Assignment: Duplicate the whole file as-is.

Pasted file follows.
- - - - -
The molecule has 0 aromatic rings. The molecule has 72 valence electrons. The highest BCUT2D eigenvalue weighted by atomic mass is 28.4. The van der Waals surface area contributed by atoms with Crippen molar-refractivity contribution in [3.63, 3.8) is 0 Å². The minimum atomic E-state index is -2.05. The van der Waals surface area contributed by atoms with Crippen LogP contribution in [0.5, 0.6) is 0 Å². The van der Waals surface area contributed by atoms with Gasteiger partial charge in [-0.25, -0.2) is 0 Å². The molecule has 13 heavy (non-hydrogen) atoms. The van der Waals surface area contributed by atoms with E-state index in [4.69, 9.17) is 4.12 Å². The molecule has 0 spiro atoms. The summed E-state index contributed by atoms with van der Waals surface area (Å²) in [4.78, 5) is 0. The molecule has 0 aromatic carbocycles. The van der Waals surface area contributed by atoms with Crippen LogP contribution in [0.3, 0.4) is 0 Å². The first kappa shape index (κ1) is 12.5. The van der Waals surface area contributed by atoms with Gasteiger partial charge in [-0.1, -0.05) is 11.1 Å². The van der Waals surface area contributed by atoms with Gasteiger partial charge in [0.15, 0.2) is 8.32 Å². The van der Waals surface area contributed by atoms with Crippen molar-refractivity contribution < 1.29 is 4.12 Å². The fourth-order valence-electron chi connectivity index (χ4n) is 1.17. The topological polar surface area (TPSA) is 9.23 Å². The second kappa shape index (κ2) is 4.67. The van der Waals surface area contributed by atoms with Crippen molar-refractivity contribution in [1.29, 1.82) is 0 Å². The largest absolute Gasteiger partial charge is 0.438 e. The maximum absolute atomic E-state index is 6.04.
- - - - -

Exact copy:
The molecule has 0 aromatic rings. The molecule has 72 valence electrons. The highest BCUT2D eigenvalue weighted by atomic mass is 28.4. The van der Waals surface area contributed by atoms with Crippen molar-refractivity contribution in [3.63, 3.8) is 0 Å². The minimum atomic E-state index is -2.05. The van der Waals surface area contributed by atoms with Crippen LogP contribution in [0.5, 0.6) is 0 Å². The van der Waals surface area contributed by atoms with Gasteiger partial charge in [-0.25, -0.2) is 0 Å². The molecule has 13 heavy (non-hydrogen) atoms. The van der Waals surface area contributed by atoms with E-state index in [4.69, 9.17) is 4.12 Å². The molecule has 0 spiro atoms. The summed E-state index contributed by atoms with van der Waals surface area (Å²) in [4.78, 5) is 0. The molecule has 0 aromatic carbocycles. The van der Waals surface area contributed by atoms with Crippen LogP contribution in [0.3, 0.4) is 0 Å². The first kappa shape index (κ1) is 12.5. The van der Waals surface area contributed by atoms with Gasteiger partial charge in [-0.1, -0.05) is 11.1 Å². The van der Waals surface area contributed by atoms with Gasteiger partial charge in [0.15, 0.2) is 8.32 Å². The van der Waals surface area contributed by atoms with Crippen molar-refractivity contribution < 1.29 is 4.12 Å². The fourth-order valence-electron chi connectivity index (χ4n) is 1.17. The topological polar surface area (TPSA) is 9.23 Å². The second kappa shape index (κ2) is 4.67. The van der Waals surface area contributed by atoms with Crippen molar-refractivity contribution in [1.29, 1.82) is 0 Å². The largest absolute Gasteiger partial charge is 0.438 e. The maximum absolute atomic E-state index is 6.04.